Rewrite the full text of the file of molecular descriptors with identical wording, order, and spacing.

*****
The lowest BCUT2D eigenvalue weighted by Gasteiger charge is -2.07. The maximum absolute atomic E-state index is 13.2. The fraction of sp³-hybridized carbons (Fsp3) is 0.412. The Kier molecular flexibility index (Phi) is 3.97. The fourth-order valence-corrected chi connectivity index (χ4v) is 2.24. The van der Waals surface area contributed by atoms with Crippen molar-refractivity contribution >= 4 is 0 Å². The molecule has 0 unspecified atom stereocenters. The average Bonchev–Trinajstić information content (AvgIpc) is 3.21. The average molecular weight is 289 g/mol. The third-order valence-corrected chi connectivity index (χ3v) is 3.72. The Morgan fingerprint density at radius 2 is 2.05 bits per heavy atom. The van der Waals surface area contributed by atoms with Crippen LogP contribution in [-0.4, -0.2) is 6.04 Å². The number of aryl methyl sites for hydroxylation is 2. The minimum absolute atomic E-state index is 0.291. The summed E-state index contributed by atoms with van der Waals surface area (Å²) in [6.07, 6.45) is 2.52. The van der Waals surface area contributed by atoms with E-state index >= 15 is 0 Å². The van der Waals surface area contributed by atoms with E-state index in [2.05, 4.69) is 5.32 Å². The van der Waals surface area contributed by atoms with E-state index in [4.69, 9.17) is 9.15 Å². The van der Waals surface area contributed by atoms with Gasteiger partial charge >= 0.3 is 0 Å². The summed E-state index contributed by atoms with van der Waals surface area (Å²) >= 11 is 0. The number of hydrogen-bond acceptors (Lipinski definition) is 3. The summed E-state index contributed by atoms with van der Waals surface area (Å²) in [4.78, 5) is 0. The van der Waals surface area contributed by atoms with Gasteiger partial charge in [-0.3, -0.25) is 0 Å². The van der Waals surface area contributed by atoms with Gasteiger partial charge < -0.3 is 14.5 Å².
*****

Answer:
The lowest BCUT2D eigenvalue weighted by Gasteiger charge is -2.07. The maximum absolute atomic E-state index is 13.2. The fraction of sp³-hybridized carbons (Fsp3) is 0.412. The Kier molecular flexibility index (Phi) is 3.97. The fourth-order valence-corrected chi connectivity index (χ4v) is 2.24. The van der Waals surface area contributed by atoms with Crippen molar-refractivity contribution >= 4 is 0 Å². The molecule has 0 unspecified atom stereocenters. The average Bonchev–Trinajstić information content (AvgIpc) is 3.21. The average molecular weight is 289 g/mol. The third-order valence-corrected chi connectivity index (χ3v) is 3.72. The Morgan fingerprint density at radius 2 is 2.05 bits per heavy atom. The van der Waals surface area contributed by atoms with Crippen LogP contribution in [-0.4, -0.2) is 6.04 Å². The number of aryl methyl sites for hydroxylation is 2. The minimum absolute atomic E-state index is 0.291. The summed E-state index contributed by atoms with van der Waals surface area (Å²) in [6.07, 6.45) is 2.52. The van der Waals surface area contributed by atoms with E-state index >= 15 is 0 Å². The van der Waals surface area contributed by atoms with E-state index in [2.05, 4.69) is 5.32 Å². The van der Waals surface area contributed by atoms with E-state index in [4.69, 9.17) is 9.15 Å². The van der Waals surface area contributed by atoms with Gasteiger partial charge >= 0.3 is 0 Å². The summed E-state index contributed by atoms with van der Waals surface area (Å²) >= 11 is 0. The number of hydrogen-bond acceptors (Lipinski definition) is 3. The summed E-state index contributed by atoms with van der Waals surface area (Å²) in [4.78, 5) is 0. The van der Waals surface area contributed by atoms with Gasteiger partial charge in [-0.3, -0.25) is 0 Å². The van der Waals surface area contributed by atoms with Gasteiger partial charge < -0.3 is 14.5 Å².